Everyone has a version of the same story: the wrong-way driver heading in your direction, the high beams blinding your eyes, the clock stuck at half-past midnight.
But if you are alert, aware and lucky, a familiar exit ramp or side street is nearby. You escape, dial 911 to report the driver, and hope no one was behind you.
Why wrong-way driving is so dangerous
Wrong-way accidents cause between 300 and 400 fatalities each year, according to the Federal Highway Administration (FHA). It happens here in Alabama, including one last November. Most wrong-way driving accidents are head-on collisions which, if not fatal, usually result in serious injury.
Driver error is the most frequent cause of wrong-way accidents. Most happen due to drivers entering a highway exit ramp, more so than entrance ramps. Or they occur while using an emergency turnaround – often illegally – while on the highway.
Other causes include:
- Drivers under the influence of drugs, alcohol, or medications
- Distracted drivers
- Drivers unfamiliar with the roadways
- Poor ramp design
- Poorly marked ramps
- Drowsy drivers
Between 50 and 75 percent of all wrong-way driving accidents involve intoxicated drivers, and most of these accidents happen on weekends and between the hours of midnight and 3 a.m.
How wrong-way accidents can be prevented
To avoid wrong-way drivers, the FHA suggests looking behind the first few cars ahead and scanning the entire width of the roadway, not just ahead in your current lane of travel.
- Always traveling in the right lane, if possible, is the safest bet for avoiding an oncoming wrong-way driver. The wrong-way driver may be confused and assume the right is the slowest, but in the opposite direction, the wrong-way driver’s right is actually the left lane, also known as the fast lane.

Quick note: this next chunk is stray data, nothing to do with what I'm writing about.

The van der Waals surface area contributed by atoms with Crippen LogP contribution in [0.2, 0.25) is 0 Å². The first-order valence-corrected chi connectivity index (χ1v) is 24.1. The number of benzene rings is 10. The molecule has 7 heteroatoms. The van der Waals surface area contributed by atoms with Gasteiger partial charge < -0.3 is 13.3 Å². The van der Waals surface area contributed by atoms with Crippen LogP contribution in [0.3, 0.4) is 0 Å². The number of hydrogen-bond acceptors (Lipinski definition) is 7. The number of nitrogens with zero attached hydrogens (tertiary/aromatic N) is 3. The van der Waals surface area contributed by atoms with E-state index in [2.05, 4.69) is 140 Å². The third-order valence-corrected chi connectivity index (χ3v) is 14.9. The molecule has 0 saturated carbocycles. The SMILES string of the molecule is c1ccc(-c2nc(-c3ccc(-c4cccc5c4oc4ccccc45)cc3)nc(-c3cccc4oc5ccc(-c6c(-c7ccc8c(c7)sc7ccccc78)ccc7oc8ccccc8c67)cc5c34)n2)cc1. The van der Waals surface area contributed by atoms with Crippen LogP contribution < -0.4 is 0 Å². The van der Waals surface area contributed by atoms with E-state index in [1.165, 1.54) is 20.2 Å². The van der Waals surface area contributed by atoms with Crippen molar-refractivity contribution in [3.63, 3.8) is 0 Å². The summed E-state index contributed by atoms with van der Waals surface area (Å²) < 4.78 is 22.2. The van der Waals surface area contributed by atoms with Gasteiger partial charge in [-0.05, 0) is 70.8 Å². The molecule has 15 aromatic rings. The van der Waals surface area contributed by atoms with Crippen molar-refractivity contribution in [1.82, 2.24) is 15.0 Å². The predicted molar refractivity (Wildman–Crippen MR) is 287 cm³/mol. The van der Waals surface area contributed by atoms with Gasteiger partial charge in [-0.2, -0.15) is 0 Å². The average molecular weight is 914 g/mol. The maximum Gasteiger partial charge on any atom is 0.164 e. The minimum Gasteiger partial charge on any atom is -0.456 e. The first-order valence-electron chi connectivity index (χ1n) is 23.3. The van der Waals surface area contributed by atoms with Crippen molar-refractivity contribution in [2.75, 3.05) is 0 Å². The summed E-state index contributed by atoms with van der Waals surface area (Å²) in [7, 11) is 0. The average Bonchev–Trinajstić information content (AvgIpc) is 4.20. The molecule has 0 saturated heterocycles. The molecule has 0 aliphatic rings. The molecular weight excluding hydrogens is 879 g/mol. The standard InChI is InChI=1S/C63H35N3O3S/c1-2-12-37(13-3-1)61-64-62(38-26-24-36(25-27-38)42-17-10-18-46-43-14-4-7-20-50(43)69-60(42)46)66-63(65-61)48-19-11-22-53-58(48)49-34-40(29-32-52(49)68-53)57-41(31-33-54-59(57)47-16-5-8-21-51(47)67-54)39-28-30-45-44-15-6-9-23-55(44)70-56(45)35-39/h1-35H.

- Another reason to travel to the right is to avoid the wrong-way drivers who may be on the wrong side after crossing the center median. A National Transportation Safety Board study found that seven out of every nine wrong-way accidents occur in the lane closest to the median.
- Reducing the likelihood of any accident requires staying alert, focused and avoiding distractions. Drivers wrapped up in activities while behind the wheel are less prepared to react as quickly as needed to potential oncoming dangers.
Some states, including Texas, Nevada and Rhode Island, are investigating ways to implement plans to prevent wrong-way accidents, including:
- Flashing “wrong-way” signs in high-risk areas.
- Having the words "wrong way” or arrows painted onto the pavement.
- Surveillance and sensor detection that recognize a wrong-way vehicle, notify the driver, and notify police.
If you have been injured in a crash caused by a wrong-way driver, contact Dean Waite & Associates today.